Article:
In the tragedy, Hamlet, written in the Elizabethan era, the idea of revenge is showcased by Prince Hamlet, in his pursuit to honour his promise of revenge to his father, King Hamlet. The reader follows Prince Hamlet as he struggles to accept that oppression, force and murder are necessary to avenge his uncle Claudius. Throughout the play, the reader watches Hamlets dignity, sanity and sense of reason deteriorate, as he struggles desperately to bring revenge onto his father’s suspected murderer, King Claudius. In Act one scene five, Hamlet is confronted by his father's ghost and is assigned with the duty of getting revenge on his uncle Claudius.
With this he involves Horatio and as he predicted this made the King furious. This just added to Hamlets madness and anger for revenge and to his arrogance. With these actions the king is now alerted that Hamlet knows of his guilt in killing his father which puts the king on guard. Hamlet enters where he thinks the King is praying and has a chance to take his revenge and kill the King, but doesn’t. Hamlet looking upon the king, “Now might I do it pat, now’a is a-praying, and now will I do’t-and so ‘a goes to heaven, and so am I revenged.
“Art thou afeard To be the same in thine own act and valor As thou art in desire? Wouldst thou have that Which thou esteem’st the ornament of life, And live a coward in thine own esteem, Letting “I dare not” wait upon “I would, ”Like the poor cat i' th' adage?”(Macbeth. I. VII.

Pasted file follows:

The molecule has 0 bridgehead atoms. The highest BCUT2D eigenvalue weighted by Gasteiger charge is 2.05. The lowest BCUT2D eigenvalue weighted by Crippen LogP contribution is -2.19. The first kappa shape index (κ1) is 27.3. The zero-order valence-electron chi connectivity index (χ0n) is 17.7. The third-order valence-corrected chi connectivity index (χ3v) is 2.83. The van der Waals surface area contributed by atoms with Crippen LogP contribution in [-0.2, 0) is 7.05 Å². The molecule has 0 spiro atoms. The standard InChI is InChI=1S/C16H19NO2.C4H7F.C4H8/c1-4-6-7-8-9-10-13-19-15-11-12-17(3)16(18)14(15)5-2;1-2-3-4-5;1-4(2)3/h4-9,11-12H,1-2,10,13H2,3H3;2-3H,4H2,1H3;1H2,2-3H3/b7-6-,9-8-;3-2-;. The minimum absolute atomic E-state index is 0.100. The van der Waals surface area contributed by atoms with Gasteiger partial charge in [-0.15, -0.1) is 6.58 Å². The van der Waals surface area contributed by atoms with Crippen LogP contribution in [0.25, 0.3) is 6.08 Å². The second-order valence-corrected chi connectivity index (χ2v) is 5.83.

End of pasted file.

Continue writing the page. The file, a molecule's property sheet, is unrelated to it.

Witnessing the powerful forces of the natural world, Lear comes to understand that he, like the rest of humanity, is irrelevant in the world. This realization proves much more important than the realization of his loss of political control, as it enforces him to set up his values and become gentle and caring. With this newfound understanding of himself, Lear hopes to be able to accost the chaos in the political realm as well. King Lear is a symbol of a strong man, who has a Reason that counts, a powerful King who gives everything and gets nothing. King Lear, we may say that he lost his authority to his daughters, as a father, once he gave them
Throughout William Shakespeare’s tragic play, King Lear, the goal of gaining control over the kingdom and boasting about one’s status drove the characters to deceive each other through the use of lies and manipulation. Right from the start, King Lear demanded that his daughter profess their love for him, causing Regan and Goneril to exaggerate their love all to flatter their father and gain the most of his land. When it was Cordelia’s turn, even though she spoke from her heart about how much her father means to her, her words did not praise her father enough as he insisted she revise her confession. Act 1 Scene 1 started the destruction of the Lear family as Regan and Goneril proved successful in gaining their father’s land by spreading lies